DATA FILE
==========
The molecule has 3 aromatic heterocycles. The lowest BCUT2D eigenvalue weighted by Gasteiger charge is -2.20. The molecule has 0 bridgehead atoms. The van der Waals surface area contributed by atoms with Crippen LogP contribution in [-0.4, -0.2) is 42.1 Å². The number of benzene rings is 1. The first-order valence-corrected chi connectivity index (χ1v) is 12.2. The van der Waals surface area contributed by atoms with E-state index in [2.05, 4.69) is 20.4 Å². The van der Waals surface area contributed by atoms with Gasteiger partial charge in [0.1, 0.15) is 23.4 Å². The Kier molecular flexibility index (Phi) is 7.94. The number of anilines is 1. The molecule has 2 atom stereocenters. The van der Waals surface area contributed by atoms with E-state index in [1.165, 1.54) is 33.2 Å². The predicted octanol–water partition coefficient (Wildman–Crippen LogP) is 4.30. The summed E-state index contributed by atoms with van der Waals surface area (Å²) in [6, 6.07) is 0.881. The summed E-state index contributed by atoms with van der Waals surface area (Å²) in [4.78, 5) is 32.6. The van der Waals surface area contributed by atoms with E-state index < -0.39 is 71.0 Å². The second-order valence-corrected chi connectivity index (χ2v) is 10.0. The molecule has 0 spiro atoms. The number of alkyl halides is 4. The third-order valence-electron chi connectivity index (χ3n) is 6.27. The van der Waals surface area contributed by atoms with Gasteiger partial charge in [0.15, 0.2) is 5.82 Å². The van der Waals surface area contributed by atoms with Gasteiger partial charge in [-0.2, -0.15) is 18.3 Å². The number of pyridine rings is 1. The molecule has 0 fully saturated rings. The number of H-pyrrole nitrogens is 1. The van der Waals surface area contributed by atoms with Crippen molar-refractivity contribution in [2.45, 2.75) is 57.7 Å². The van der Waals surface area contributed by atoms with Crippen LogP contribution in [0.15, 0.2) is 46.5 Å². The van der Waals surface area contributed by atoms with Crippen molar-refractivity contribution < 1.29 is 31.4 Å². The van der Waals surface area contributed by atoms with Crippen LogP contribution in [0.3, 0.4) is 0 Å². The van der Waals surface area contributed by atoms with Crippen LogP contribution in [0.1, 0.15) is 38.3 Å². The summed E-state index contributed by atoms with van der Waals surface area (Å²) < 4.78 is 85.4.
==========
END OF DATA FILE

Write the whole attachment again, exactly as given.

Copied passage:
The molecule has 3 aromatic heterocycles. The lowest BCUT2D eigenvalue weighted by Gasteiger charge is -2.20. The molecule has 0 bridgehead atoms. The van der Waals surface area contributed by atoms with Crippen LogP contribution in [-0.4, -0.2) is 42.1 Å². The number of benzene rings is 1. The first-order valence-corrected chi connectivity index (χ1v) is 12.2. The van der Waals surface area contributed by atoms with E-state index in [2.05, 4.69) is 20.4 Å². The van der Waals surface area contributed by atoms with Gasteiger partial charge in [0.1, 0.15) is 23.4 Å². The Kier molecular flexibility index (Phi) is 7.94. The number of anilines is 1. The molecule has 2 atom stereocenters. The van der Waals surface area contributed by atoms with E-state index in [1.165, 1.54) is 33.2 Å². The predicted octanol–water partition coefficient (Wildman–Crippen LogP) is 4.30. The summed E-state index contributed by atoms with van der Waals surface area (Å²) in [6, 6.07) is 0.881. The summed E-state index contributed by atoms with van der Waals surface area (Å²) in [4.78, 5) is 32.6. The van der Waals surface area contributed by atoms with E-state index < -0.39 is 71.0 Å². The second-order valence-corrected chi connectivity index (χ2v) is 10.0. The molecule has 0 spiro atoms. The number of alkyl halides is 4. The third-order valence-electron chi connectivity index (χ3n) is 6.27. The van der Waals surface area contributed by atoms with Gasteiger partial charge in [0.15, 0.2) is 5.82 Å². The van der Waals surface area contributed by atoms with Gasteiger partial charge in [-0.2, -0.15) is 18.3 Å². The number of pyridine rings is 1. The molecule has 0 fully saturated rings. The number of H-pyrrole nitrogens is 1. The van der Waals surface area contributed by atoms with Crippen molar-refractivity contribution in [2.45, 2.75) is 57.7 Å². The van der Waals surface area contributed by atoms with Crippen LogP contribution in [0.15, 0.2) is 46.5 Å². The van der Waals surface area contributed by atoms with Crippen molar-refractivity contribution < 1.29 is 31.4 Å². The van der Waals surface area contributed by atoms with Crippen LogP contribution in [0.3, 0.4) is 0 Å². The van der Waals surface area contributed by atoms with Crippen LogP contribution in [0.1, 0.15) is 38.3 Å². The summed E-state index contributed by atoms with van der Waals surface area (Å²) < 4.78 is 85.4.